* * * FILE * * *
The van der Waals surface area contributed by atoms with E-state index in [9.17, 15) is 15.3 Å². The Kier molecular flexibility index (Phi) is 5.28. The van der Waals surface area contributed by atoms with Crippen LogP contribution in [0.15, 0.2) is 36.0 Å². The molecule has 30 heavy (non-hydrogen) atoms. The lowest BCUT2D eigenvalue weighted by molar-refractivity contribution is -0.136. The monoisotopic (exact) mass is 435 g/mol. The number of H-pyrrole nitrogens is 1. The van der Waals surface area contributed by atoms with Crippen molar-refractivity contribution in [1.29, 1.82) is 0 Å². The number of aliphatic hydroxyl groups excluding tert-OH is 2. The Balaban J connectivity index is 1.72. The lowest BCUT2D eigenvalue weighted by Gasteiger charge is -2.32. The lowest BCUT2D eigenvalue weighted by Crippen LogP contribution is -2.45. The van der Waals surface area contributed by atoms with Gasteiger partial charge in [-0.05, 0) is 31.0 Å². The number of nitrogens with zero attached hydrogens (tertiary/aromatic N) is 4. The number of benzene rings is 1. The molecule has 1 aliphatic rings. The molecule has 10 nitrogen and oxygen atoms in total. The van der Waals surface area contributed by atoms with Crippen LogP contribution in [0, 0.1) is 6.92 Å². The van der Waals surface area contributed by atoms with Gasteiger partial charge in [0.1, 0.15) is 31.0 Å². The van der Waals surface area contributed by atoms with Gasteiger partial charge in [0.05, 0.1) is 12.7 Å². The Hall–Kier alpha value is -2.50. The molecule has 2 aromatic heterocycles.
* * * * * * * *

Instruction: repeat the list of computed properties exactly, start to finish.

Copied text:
The van der Waals surface area contributed by atoms with E-state index in [9.17, 15) is 15.3 Å². The Kier molecular flexibility index (Phi) is 5.28. The van der Waals surface area contributed by atoms with Crippen LogP contribution in [0.15, 0.2) is 36.0 Å². The molecule has 30 heavy (non-hydrogen) atoms. The lowest BCUT2D eigenvalue weighted by molar-refractivity contribution is -0.136. The monoisotopic (exact) mass is 435 g/mol. The number of H-pyrrole nitrogens is 1. The van der Waals surface area contributed by atoms with Crippen molar-refractivity contribution in [1.29, 1.82) is 0 Å². The number of aliphatic hydroxyl groups excluding tert-OH is 2. The Balaban J connectivity index is 1.72. The lowest BCUT2D eigenvalue weighted by Gasteiger charge is -2.32. The lowest BCUT2D eigenvalue weighted by Crippen LogP contribution is -2.45. The van der Waals surface area contributed by atoms with Gasteiger partial charge in [-0.05, 0) is 31.0 Å². The number of nitrogens with zero attached hydrogens (tertiary/aromatic N) is 4. The number of benzene rings is 1. The molecule has 1 aliphatic rings. The molecule has 10 nitrogen and oxygen atoms in total. The van der Waals surface area contributed by atoms with Crippen LogP contribution in [0, 0.1) is 6.92 Å². The van der Waals surface area contributed by atoms with Gasteiger partial charge in [0.1, 0.15) is 31.0 Å². The van der Waals surface area contributed by atoms with Gasteiger partial charge in [0.05, 0.1) is 12.7 Å². The Hall–Kier alpha value is -2.50. The molecule has 2 aromatic heterocycles.